HARLOW: They won't get as many fees, I can tell you that, talking to union members across the Midwest about this issue. Thank you very much.

Jeffrey Toobin, back to you. I mean, my reporting across the rust belt, so many union workers and folks that work in these factories have told me that they don't think it's fair that they have to pay in to these fees if they are not, you know, supportive of it or part of the union, et cetera, but they were mandated up until today. This is a First Amendment case.

How significant is it at a time when we're already seeing the decline of unions in this country?

TOOBIN: Well, it's a real blow. This has been a long, long-running fight at the Supreme Court. The union's argument has always been, look, you as an employee of this company are the beneficiary of the contracts we negotiate. We are doing your bidding. You are obligated to pay in.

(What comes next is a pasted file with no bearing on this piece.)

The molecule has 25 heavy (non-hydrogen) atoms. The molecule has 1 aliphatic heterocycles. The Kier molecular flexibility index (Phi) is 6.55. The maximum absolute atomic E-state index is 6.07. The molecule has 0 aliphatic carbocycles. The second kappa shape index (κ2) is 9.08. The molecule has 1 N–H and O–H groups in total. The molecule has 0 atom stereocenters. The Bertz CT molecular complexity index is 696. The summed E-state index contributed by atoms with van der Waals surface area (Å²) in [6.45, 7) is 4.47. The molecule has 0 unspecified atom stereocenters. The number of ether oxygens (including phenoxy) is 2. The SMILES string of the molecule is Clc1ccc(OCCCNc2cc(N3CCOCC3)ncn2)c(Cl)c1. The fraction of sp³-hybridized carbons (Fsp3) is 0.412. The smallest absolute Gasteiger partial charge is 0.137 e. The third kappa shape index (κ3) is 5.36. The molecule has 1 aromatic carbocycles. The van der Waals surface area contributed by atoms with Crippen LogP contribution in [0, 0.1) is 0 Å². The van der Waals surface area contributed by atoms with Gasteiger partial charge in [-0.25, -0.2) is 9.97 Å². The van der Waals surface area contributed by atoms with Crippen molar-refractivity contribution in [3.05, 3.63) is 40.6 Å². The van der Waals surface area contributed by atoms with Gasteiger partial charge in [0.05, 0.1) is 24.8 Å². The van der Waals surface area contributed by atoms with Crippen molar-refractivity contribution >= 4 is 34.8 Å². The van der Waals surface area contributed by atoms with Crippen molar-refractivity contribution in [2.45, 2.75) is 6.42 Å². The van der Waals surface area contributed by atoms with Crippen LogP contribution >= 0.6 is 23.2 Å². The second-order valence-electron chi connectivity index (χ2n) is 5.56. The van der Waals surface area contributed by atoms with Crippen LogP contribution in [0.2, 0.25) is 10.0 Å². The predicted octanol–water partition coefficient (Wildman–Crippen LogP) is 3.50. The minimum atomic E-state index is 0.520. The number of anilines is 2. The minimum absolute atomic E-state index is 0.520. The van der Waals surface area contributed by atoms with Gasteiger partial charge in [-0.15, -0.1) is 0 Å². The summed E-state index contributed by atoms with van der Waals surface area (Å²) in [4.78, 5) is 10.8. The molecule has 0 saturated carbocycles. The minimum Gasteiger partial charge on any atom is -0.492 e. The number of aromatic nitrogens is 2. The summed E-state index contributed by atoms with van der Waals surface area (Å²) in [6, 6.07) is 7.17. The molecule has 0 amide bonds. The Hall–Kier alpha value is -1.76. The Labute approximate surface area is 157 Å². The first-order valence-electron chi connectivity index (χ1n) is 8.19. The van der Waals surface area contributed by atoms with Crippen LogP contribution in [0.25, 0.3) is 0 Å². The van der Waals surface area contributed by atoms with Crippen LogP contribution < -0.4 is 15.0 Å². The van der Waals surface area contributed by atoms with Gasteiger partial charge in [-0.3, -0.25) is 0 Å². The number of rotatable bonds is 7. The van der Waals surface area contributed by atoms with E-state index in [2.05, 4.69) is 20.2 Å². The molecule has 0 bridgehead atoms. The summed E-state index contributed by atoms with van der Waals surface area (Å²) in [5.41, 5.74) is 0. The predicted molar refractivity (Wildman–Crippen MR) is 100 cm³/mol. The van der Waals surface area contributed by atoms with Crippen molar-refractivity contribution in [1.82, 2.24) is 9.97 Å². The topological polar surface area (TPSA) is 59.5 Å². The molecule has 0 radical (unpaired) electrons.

That argument was rejected, but remember, Poppy, this is another 5-4 conservatives winning decision like --

HARLOW: Right. TOOBIN: -- the travel ban case yesterday, like the abortion free

speech case yesterday. Three opinions in two days, all of which illustrate how successful it was that Mitch McConnell would stop Barack Obama from appointing Merrick Garland and saved that seat from Donald Trump.


TOOBIN: Many believe stole that seat from Donald Trump. Barack Obama had more than -- almost a year left in his presidency when Antonin Scalia died. That seat was held open. This seat -- it went to Neil Gorsuch and just in the past three days we have had three 5 to 4 decisions where the conservatives won which they almost certainly would not have won if Merrick Garland had been on the court.

HARLOW: Well --